David
Yes but unless you have read and understand this it is a very bad idea
http://www.sciencelab.com/msds.php?msdsId=9927062
post #5185 of 12439
Quote:
Originally Posted by David Copeland View Post

Anyone have any good success using acetone in either special cleaning or regular maintenance?

 

David

 

Hello there.  But I found that Acetone is too weak for my taste.

post #5186 of 12439
Quote:
Originally Posted by biged781 View Post

Quote:
Originally Posted by JesseLivermore View Post

Making sense also helps.

If you're going to dump on people it would help to have an IQ above 91 and the grammar of someone who has actually graduated from High School.

In my experience, the only kind of person who feels the need to go around telling people how dumb they are is the kind of person who isn't all that intelligent themselves, but would like to think that they are. Ever heard of the Dunning-Kruger effect?

shog[1].gif
post #5187 of 12439
Quote:
Originally Posted by chogall View Post

Hello there.  But I found that Acetone is too weak for my taste.

Plutonium works best, but only when you are traveling 88 miles per hour.
post #5188 of 12439
Quote:
Originally Posted by David Copeland View Post

Anyone have any good success using acetone in either special cleaning or regular maintenance?

I have never used acetone, but I have used turpentine for a wax remover. My understanding is that acetone is more aggressive than turpentine. Here is some information.

Quote:
Saphir MDO contains turpentine, which dissolves a mirror shine.

20101119-1.jpg
20101119-2.jpg
20101119-3.jpg
http://www.regaltokyo.jp/blog/2010/11/post-26.html

Quote:
Cleaning
Saddle soap alone is often not enough in order to remove the old, thick layers of wax. For this purpose use naphtha (lighter fuel) or better still pure spirits of turpentine. Both of these are available in art supply shops. Put a few drops of naphtha or spirits on a ball of cotton wool and rub the shoes vigorously. Do not starve the cotton ball! Oil and grease stains can usually be removed using this method. Please do not ever use acetone or paint remover to clean your shoes.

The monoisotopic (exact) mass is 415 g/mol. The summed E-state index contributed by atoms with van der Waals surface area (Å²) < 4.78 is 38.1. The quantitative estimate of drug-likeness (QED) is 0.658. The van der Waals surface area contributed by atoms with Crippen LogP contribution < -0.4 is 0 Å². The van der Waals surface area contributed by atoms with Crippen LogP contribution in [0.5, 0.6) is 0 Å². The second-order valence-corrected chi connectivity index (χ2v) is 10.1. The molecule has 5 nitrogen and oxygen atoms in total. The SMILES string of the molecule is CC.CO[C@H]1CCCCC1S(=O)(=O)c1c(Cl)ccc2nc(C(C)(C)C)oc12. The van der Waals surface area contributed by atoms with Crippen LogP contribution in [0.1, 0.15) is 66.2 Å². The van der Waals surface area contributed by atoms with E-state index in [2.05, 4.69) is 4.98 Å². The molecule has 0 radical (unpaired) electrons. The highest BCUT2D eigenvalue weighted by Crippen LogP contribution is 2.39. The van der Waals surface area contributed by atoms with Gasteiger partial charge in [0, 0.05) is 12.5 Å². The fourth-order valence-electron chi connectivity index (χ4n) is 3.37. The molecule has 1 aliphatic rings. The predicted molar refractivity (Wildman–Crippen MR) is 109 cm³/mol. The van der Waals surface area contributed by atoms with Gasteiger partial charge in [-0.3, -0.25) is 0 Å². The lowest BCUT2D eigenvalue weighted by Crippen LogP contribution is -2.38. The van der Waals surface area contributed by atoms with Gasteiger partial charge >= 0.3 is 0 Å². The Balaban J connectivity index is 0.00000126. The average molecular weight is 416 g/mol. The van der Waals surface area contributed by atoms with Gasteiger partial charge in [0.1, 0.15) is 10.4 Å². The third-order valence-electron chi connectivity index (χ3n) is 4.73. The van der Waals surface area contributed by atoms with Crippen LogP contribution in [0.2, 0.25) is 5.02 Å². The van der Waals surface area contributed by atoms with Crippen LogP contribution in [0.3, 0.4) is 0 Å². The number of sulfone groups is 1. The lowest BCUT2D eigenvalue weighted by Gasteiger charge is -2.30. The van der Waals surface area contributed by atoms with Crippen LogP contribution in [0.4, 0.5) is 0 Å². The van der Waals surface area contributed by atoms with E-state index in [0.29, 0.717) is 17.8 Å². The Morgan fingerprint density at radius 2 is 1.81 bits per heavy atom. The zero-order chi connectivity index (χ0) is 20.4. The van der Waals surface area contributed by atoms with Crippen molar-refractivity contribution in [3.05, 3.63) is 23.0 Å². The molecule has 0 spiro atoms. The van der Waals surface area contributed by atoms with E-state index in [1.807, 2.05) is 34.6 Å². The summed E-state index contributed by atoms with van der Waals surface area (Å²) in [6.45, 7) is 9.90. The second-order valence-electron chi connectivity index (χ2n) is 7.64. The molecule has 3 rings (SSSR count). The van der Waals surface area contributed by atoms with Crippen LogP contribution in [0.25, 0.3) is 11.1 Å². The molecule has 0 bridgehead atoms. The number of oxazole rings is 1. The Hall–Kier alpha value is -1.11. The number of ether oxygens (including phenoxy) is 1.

http://www.saint-crispins.com/download/saintcrispins_shoecare.pdf

Quote:
58bd7c94b2a39de0f9185de1919529361138633123.jpg

At first, you must discolour the leather with the help of the Saphir Stripper. We advise against the use of pure acetone which is very aggressive for leather. The Saphir Stripper does not contain acetone only and will help you obtain the same level of discolouration without damaging the leather.
http://www.valmour.com/advices/finishing-your-shoesglazingsheen,13

ACETONE 50 - 100%
ACETATE DE N-BUTYLE 25 - 50%
NAPHTE LOURD(PETROLE),HYDROTRAITE 10 - 25 %
http://www.avel.com/fiche-decapant,39

post #5189 of 12439
I find that interesting because with the use of renovateur on a mirror shined toe in just a small amount and swirling it around it actually helps create a mirror shine. You actually start getting that slick glassy resistance. I feel it is great for renovating a mirror shine. Unless whatever is in that Saphir jar in that picture isn't renovateur and just a regular neutral polish or something else entirely.
post #5190 of 12439
As a lot of people have observed, the shell on the RL Marlow seems really dry.

I wanted to condition it so I tried some of this stuff called "Leather Honey" which I've used on a lot of other leathery goods with great success.

I put some on the vamp and it soaked it up like a sponge! I did the rest of both shoes and now the shell is nice and soft an supple. It's pretty sweet.

Has anyone else used Leather Honey? I tried in on some calf once but it relaxed the leather quite a bit and altered the fit. The shell seems to like it, though.